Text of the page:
We spent the weekend on the island which was quite relaxing. We discussed some of the differences between the New Zealand and American systems in terms of university and private practices. We also were able to discuss some of the differences in terms of insurance and reimbursement for care between the two countries.

That Sunday evening, Jonathan transported me back to Auckland and then to the airport where I caught a flight out to Melbourne.

December 14 – 18 Melbourne, Australia – Professor Bruce Mann

Professor Bruce Mann who also did a one year International Surgical Oncology Fellowship at Memorial Sloan-Kettering picked me up at the airport and took me to his house where I stayed. His wife Julie Miller and their two sons were excellent hosts. Professor Mann is a Surgical Oncologist and Specialist Breast Surgeon. He is the Director of Breast Cancer Services for the Royal Melbourne and Royal Women’s Hospitals and a Professor of Surgery at the University of Melbourne. In addition, he is the director of advanced surgical training at the Royal Melbourne Hospital. On Monday, I spent the day at the Royal Melbourne Hospital and met with multiple researcher and trainees in the AM. Later that evening I went out to dinner with a bunch of residents and trainees. They were a very young and vibrant crowd – full of questions. They had diverse career interests and some were interested in surgical oncology.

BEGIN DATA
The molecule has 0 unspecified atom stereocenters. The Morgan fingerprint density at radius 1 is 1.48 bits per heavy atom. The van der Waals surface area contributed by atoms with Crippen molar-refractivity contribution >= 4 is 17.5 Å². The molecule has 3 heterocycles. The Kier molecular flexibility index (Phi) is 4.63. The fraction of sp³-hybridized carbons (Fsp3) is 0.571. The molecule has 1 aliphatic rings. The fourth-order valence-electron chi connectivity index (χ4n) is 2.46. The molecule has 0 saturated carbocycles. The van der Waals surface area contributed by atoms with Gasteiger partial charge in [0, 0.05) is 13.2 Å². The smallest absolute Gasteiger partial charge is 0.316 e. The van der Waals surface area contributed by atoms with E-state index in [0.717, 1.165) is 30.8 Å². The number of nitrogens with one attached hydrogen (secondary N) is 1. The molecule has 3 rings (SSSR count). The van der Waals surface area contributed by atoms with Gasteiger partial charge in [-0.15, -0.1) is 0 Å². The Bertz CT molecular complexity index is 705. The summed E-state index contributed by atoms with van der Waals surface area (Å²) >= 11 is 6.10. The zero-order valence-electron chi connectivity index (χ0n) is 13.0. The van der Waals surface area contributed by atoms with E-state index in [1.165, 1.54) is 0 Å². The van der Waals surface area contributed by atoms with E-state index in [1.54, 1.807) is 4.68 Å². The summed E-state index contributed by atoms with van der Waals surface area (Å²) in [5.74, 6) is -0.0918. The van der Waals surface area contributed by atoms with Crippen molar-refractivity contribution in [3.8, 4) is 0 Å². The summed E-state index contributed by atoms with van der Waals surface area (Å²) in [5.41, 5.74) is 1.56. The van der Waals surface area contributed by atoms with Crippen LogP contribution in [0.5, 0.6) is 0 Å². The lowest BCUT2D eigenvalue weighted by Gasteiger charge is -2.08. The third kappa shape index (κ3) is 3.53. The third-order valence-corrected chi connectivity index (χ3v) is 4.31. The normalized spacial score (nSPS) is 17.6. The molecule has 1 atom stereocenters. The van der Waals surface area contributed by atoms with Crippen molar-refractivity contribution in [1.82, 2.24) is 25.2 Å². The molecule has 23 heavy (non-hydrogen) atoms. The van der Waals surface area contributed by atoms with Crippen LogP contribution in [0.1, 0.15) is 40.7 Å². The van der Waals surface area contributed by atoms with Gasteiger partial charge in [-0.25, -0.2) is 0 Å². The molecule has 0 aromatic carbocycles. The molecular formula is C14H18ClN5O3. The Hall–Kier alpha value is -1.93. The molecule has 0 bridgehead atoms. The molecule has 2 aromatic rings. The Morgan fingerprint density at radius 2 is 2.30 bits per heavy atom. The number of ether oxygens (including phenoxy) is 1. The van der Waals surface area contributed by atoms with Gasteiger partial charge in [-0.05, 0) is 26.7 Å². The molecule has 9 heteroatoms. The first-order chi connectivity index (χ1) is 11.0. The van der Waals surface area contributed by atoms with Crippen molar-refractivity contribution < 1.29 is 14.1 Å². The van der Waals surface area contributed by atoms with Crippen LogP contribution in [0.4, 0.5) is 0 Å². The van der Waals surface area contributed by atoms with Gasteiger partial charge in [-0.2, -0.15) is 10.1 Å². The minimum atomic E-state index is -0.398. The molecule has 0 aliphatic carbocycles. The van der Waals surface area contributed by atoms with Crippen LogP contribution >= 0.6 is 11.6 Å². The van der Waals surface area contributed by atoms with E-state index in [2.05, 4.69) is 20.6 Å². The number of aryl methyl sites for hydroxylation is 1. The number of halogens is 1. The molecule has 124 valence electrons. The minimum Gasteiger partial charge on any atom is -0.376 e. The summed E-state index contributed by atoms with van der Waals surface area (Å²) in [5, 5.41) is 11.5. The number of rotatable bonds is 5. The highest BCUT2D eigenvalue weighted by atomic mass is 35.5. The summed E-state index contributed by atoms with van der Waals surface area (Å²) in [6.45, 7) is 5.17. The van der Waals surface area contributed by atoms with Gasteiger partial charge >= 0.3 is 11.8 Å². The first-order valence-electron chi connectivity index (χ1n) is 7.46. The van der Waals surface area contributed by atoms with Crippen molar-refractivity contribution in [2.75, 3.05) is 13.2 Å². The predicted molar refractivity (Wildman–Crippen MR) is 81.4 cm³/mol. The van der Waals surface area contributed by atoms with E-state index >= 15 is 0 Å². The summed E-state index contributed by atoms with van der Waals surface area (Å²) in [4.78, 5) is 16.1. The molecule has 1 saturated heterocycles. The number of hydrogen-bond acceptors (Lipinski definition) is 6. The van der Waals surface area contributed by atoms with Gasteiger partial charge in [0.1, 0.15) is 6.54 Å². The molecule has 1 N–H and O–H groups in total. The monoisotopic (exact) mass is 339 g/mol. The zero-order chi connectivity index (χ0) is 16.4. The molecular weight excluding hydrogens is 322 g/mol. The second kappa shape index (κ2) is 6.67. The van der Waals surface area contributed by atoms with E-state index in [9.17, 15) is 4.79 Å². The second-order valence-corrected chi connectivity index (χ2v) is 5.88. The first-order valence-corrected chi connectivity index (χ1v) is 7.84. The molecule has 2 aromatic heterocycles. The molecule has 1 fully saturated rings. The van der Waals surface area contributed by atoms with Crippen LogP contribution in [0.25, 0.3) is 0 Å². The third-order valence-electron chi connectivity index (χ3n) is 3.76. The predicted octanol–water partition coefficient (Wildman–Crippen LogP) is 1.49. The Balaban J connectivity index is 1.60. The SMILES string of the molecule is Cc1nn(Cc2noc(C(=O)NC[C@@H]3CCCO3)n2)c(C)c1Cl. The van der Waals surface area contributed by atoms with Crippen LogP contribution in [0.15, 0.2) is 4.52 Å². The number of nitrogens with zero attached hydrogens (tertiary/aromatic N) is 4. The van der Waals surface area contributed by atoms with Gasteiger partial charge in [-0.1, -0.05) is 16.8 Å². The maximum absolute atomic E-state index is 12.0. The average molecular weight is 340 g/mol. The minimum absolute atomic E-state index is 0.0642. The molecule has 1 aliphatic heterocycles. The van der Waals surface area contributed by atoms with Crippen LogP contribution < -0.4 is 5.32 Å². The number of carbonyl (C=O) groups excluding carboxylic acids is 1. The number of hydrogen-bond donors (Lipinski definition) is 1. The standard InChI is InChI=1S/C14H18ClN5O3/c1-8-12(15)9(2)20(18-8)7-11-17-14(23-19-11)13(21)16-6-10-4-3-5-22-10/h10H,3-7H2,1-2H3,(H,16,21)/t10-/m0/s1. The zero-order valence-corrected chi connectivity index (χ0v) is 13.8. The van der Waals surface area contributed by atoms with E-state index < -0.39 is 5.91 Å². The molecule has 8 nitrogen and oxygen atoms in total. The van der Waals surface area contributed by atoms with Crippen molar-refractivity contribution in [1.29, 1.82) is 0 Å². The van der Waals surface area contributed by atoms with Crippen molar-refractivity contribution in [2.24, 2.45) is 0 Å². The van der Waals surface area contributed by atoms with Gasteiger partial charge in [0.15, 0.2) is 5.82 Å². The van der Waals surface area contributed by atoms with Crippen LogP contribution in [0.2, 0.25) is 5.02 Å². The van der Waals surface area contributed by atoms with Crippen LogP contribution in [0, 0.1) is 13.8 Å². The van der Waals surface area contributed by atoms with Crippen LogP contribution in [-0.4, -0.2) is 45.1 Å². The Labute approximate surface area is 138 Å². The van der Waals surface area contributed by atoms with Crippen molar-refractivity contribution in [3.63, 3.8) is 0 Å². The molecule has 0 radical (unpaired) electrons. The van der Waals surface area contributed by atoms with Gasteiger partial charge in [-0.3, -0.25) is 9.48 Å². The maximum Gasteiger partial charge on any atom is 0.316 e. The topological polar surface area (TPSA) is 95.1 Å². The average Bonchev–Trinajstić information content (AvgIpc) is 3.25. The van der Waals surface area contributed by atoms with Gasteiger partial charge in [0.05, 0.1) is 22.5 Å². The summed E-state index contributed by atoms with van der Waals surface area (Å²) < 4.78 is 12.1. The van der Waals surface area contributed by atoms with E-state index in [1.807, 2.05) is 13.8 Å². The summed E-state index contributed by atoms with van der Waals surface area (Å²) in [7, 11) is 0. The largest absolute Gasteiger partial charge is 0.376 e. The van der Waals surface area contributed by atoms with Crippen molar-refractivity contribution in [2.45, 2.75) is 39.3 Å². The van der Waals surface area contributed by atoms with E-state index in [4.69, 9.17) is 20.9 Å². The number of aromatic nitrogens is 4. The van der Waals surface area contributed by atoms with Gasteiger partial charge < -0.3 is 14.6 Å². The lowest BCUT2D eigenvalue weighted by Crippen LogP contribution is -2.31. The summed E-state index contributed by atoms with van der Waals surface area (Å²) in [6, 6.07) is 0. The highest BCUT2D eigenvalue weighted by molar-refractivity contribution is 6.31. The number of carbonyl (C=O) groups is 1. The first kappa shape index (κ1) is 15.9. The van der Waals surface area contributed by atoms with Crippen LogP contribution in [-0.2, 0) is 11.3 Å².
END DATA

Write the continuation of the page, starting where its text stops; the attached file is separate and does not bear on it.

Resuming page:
The next day I spent at the Austin Hospital with Professor Christopher Christophi. I delivered two lectures, one on metastatic colorectal cancer to the liver and the other pancreaticoduodenectomy for pancreatic cancer. I had a nice tour of the facilities and met with many of the faculty members. They are one of the busiest HPB surgical centers in the area. That night, Professor Christophi and the surgical staff hosted me at dinner in downtown Melbourne. It was a very grand evening.

The next day I spent at the Peter MacCallum Cancer Centre with Professor Mann. I gave a talk on pancreatic cancer in the morning and spent some time going over some of financial issues and payment issues we deal with in the United States. I also discussed some of the implications of volume and outcome especially in regards to pancreatic surgery. I had many questions to answer. I was able to attend a multidisciplinary cancer meeting and was presented with many interesting cases. The cancer centre had a large volume of tertiary type cases.

Later in the evening, I was taken out to dinner by Professor Mann and his wife Dr. Julie Miller. It was a very enjoyable evening and I was able to sample some nice Australian Wines.

The next day I had been scheduled to fly to Bangkok, Thailand, but I decided to cancel because of demonstrations and intermittent closure of the international airports from protests. I therefore flew home.